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Altice Convinces Judge to Throw Out N.J. Regulator’s Demand for Pro-Rated Cablevision Refunds

Phillip Dampier February 4, 2020 Altice USA, Consumer News, Public Policy & Gov't 1 Comment

A federal judge has blocked an effort to force Altice USA (doing business as Cablevision/Optimum) to issue pro-rated refunds to New Jersey consumers that cancel cable service in the middle of a billing period.

U.S. District Judge Brian Martinotti found in favor of Altice, blocking an order by the New Jersey Board of Public Utilities (BPU) demanding Altice stop its practice of not issuing partial refunds to departing customers and issue refunds to those that have already canceled service under the new “no refunds” policy.

Altice adopted its “no refunds” policy shortly after closing on its acquisition of Cablevision and Suddenlink, impacting customers in 21 states:

Cablevision: Effective October 10, 2016, service cancellations become effective on the last day of the then-current billing period. Optimum services remain available to you for the full billing period and there are no partial credits or refunds of monthly charges already billed.

Suddenlink: Your monthly subscription begins either on or the first day following your installation date and automatically renews thereafter on a monthly basis beginning on the first day of the next billing period assigned to you until cancelled by you. The monthly service charge(s) will be billed at the beginning of your assigned billing period and each month thereafter unless and until you cancel your Service(s). PAYMENTS ARE NONREFUNDABLE AND THERE ARE NO REFUNDS OR CREDITS FOR PARTIALLY USED SUBSCRIPTION PERIODS.

Judge Martinotti

The controversial policy met with immediate objections from subscribers, some who complained to New Jersey’s telecommunications regulator and others that filed a class action lawsuit against the company in New York. In December 2018, the BPU found that Altice violated New Jersey state law by not offering prorated refunds for customers. It ordered Altice to cease the practice and issue suitable refunds to customers impacted by the new policy.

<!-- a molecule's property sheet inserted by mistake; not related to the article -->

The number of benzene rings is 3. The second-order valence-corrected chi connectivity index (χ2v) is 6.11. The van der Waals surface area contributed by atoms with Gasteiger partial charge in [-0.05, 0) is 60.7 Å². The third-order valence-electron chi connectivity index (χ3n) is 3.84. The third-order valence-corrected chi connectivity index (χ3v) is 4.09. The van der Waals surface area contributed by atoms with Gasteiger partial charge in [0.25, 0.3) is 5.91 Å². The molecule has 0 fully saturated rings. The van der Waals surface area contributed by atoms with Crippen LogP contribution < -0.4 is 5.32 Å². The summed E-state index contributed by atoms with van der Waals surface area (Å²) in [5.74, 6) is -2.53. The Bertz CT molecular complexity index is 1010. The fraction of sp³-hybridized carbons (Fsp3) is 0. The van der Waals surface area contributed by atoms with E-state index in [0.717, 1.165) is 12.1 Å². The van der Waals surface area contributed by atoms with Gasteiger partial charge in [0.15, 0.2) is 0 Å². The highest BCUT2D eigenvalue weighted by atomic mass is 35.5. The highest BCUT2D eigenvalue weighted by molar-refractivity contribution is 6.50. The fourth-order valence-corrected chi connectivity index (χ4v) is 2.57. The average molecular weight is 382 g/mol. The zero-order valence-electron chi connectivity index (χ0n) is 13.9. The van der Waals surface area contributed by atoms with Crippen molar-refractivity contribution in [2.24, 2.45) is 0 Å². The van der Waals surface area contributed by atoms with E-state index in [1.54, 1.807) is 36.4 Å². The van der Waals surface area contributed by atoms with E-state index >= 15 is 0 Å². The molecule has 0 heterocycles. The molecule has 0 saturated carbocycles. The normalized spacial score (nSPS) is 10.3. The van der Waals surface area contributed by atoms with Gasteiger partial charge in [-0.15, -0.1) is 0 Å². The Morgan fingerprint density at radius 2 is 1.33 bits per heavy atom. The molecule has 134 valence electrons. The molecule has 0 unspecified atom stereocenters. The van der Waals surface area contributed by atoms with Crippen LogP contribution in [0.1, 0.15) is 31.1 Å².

Altice argued that federal law specifically prohibits state regulators from getting involved in regulating cable service or pricing where effective competition exists and claimed it would cost at least $5 million to modify its billing software to automatically issue refunds.

Judge Martinotti was persuaded by Altice’s arguments, noting the BPU had previously granted Cablevision’s old owners a waiver for pro-rating in 2011 and that Cablevision customers in New Jersey have other competitive options, which strips the BPU of its regulatory authority over Altice’s rates.

“BPU’s order requiring Altice to prorate customer bills based on the exact dates of service constitutes rate regulation,” the judge’s order said. “Accordingly, the Cable Act preempts BPU’s order and Altice possesses a reasonable probability of success in the eventual litigation.”

The BPU had no immediate comment on how it plans to proceed in response to the judge’s ruling.

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